Piercing the shell in any way, however, takes the art of the egg to a whole ‘nother level. Martin says, “Most eggs, once cut apart, are more at risk of breakages simply because the integrity of that egg shape no longer exists. This is the reason that all intricate cutwork on the egg is carried out before opening up any larger areas on the egg.”
There are ways to strengthen the eggshell so as to minimize the risk of breakage, but using power tools on hollow eggs still requires extremely fine motor skills. All egg artists wear protective glasses because the process generates lots of dust and flying microscopic shell shards; many wear magnifying headsets that cover their eyes. As Martin puts it, “the rule of thumb is to handle your piece of egg art as you would a piece of porcelain.”
For Martin, egg carving has a meditative quality. “I love cutting very small petal-shaped latticework. The gradual grinding away of the shell, using a fine drill bit coated in diamonds, to produce a perfectly shaped hole in the egg is, for me, very relaxing,” notes the artist. “And the challenge of then repeating that over and over, knowing that the slightest slip of concentration will result in starting all over again with a new egg, is something that gives [me] a feeling almost of serenity as I work.”
The inherent fragility of egg art is part of its innate appeal, believes Martin, who goes on to say, “The workmanship that goes into each piece should be valued not only in the time taken to produce it but the skill of the artist in handling something with such care at every stage of its creation to produce something of beauty.”
Another eggscellent self-taught egg artist is Attila Szabo, a retired Hungarian diplomat whose egg art journey began serendipitously: While surfing the internet in search of information to help his wife fulfill a long-held desire to learn how to etch glasses and bottles, he stumbled upon some pictures of egg carving.
For Szabo, it was love at first sight. Borrowing the Dremel he had bought for his wife, he discovered a hitherto unsuspected talent and outpouring of creativity. For inspiration and know-how, he studied the egg art of masters in the field. Starting with the most readily available eggs — those from hens — he gradually worked his way up to trying goose eggs, then ostrich and emu eggs.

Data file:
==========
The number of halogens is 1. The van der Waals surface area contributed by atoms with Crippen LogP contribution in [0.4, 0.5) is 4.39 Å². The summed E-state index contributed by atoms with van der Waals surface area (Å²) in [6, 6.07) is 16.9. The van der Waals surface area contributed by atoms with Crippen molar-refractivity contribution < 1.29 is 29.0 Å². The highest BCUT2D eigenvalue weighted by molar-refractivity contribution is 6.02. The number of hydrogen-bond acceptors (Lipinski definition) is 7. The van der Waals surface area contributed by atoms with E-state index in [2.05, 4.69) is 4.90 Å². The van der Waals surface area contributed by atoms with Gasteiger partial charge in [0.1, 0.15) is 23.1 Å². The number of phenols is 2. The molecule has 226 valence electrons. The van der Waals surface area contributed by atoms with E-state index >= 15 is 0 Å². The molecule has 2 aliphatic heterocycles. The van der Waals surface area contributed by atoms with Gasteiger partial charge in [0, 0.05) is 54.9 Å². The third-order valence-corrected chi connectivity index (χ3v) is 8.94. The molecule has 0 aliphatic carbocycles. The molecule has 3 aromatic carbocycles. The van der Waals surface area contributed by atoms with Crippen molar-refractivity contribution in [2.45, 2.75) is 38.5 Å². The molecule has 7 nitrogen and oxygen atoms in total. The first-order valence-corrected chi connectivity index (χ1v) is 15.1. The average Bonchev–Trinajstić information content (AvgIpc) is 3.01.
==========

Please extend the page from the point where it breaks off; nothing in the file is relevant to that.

Along the way, he acquired both technical skills and new tools. Exults the artist, “After getting a dental handpiece, a new chapter started in my eggshell carving. It was first on goose eggs that I tried to carve more delicate patterns and test not only the capabilities of my working material, i.e. the quality of the shell but also my hands.
“What a change and joy!” he recalls. “I still use the Dremel to carve ostrich eggs but with the dental drill, a door opened to me in trying more and more complicated lines and compositions. During the carving and burnishing the emu eggshells it was a great pleasure to discover the beauty and the sensitivity of the different layers of the shell.”
Emu eggs add literal dimension to the carver’s designs because their shells have three distinct and discretely [Yes, I mean “discretely”, NOT “discreetly”! – BB] colored layers: The exterior is a mottled dark green, while the interstitial layer is blue, and the under-layer is a creamy white.
Says Szabo, “During the carving and burnishing of the emu eggshells, it was a great pleasure to discover the beauty and the sensitivity of the different layers of the shell.”
Viewing this retiree’s ethereal creations at EggTailor.com, you realize that it’s never too late to learn this eggmazing craft. Luckily for you, there are plenty of egg-carving tutorials on YouTube. The most user friendly of these probably are the videos linked from the Online Learning page at LindaMartinEggDesigns.com.
Linda Martin is the author of several books as well as publisher of The Art of the Egg Shell magazine. For her, “one of the pleasures I personally gain from egg art is in the teaching. There is nothing more satisfying than watching someone achieve something they didn’t think possible!”
Her advice to novice egg carvers? “Just cut on in there, keep cutting, and don’t look back!”
You’ll no doubt break a few eggs as you move along the egg-carving learning curve — maybe even more than a few — but look on the bright side: You can always make another omelet. Now…get cracking!
Betsie “eBetsy” Bolger is a freelance writer/editor, former eBay Education Specialist, and Top Rated Seller on eBay. She sells new, estate, vintage, and artisan jewelry for a client’s account as well as Converse sneakers, vintage jigsaw puzzles, limited-edition Teddy the Dog merchandise, and select consignment items in partnership with her husband. Betsie is also a longtime WorthPoint fan who previously wrote WorthPoint’s commercial spots for eBay Radio. Find her via ebetsy.com, acquisatory.com, and TexAnnasAllStore.com.